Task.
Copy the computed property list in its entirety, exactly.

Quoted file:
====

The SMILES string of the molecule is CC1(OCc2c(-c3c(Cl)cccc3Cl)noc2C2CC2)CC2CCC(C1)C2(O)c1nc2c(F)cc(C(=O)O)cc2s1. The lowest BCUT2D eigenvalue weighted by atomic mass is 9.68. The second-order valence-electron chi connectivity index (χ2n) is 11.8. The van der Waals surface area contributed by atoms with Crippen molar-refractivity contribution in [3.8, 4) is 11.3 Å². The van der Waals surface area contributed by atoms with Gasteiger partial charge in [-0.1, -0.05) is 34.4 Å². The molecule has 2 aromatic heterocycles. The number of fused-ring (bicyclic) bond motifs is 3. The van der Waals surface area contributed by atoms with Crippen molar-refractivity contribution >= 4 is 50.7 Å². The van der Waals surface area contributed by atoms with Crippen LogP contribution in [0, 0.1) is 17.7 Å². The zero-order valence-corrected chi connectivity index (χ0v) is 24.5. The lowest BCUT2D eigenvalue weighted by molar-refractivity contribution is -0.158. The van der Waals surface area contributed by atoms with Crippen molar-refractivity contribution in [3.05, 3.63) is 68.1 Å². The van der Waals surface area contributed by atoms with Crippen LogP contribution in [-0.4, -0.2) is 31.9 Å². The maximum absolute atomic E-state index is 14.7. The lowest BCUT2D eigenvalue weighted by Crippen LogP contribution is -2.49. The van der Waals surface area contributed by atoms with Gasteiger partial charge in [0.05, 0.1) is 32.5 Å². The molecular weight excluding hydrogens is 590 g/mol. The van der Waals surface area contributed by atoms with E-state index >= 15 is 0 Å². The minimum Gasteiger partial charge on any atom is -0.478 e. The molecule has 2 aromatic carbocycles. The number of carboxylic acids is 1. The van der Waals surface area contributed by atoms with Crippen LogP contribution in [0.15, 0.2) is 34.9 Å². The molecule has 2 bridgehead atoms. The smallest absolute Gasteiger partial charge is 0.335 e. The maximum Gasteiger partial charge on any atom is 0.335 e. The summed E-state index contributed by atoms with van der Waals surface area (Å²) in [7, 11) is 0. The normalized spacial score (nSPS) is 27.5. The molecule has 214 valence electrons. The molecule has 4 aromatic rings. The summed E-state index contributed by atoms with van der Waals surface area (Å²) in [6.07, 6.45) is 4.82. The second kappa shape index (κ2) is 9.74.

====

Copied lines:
The SMILES string of the molecule is CC1(OCc2c(-c3c(Cl)cccc3Cl)noc2C2CC2)CC2CCC(C1)C2(O)c1nc2c(F)cc(C(=O)O)cc2s1. The lowest BCUT2D eigenvalue weighted by atomic mass is 9.68. The second-order valence-electron chi connectivity index (χ2n) is 11.8. The van der Waals surface area contributed by atoms with Crippen molar-refractivity contribution in [3.8, 4) is 11.3 Å². The van der Waals surface area contributed by atoms with Gasteiger partial charge in [-0.1, -0.05) is 34.4 Å². The molecule has 2 aromatic heterocycles. The number of fused-ring (bicyclic) bond motifs is 3. The van der Waals surface area contributed by atoms with Crippen molar-refractivity contribution >= 4 is 50.7 Å². The van der Waals surface area contributed by atoms with Crippen LogP contribution in [0, 0.1) is 17.7 Å². The zero-order valence-corrected chi connectivity index (χ0v) is 24.5. The lowest BCUT2D eigenvalue weighted by molar-refractivity contribution is -0.158. The van der Waals surface area contributed by atoms with Crippen molar-refractivity contribution in [3.05, 3.63) is 68.1 Å². The van der Waals surface area contributed by atoms with Crippen LogP contribution in [-0.4, -0.2) is 31.9 Å². The maximum absolute atomic E-state index is 14.7. The lowest BCUT2D eigenvalue weighted by Crippen LogP contribution is -2.49. The van der Waals surface area contributed by atoms with Gasteiger partial charge in [0.05, 0.1) is 32.5 Å². The molecular weight excluding hydrogens is 590 g/mol. The van der Waals surface area contributed by atoms with E-state index >= 15 is 0 Å². The minimum Gasteiger partial charge on any atom is -0.478 e. The molecule has 2 aromatic carbocycles. The number of carboxylic acids is 1. The van der Waals surface area contributed by atoms with Crippen LogP contribution in [0.15, 0.2) is 34.9 Å². The molecule has 2 bridgehead atoms. The smallest absolute Gasteiger partial charge is 0.335 e. The maximum Gasteiger partial charge on any atom is 0.335 e. The summed E-state index contributed by atoms with van der Waals surface area (Å²) in [7, 11) is 0. The normalized spacial score (nSPS) is 27.5. The molecule has 214 valence electrons. The molecule has 4 aromatic rings. The summed E-state index contributed by atoms with van der Waals surface area (Å²) in [6.07, 6.45) is 4.82. The second kappa shape index (κ2) is 9.74.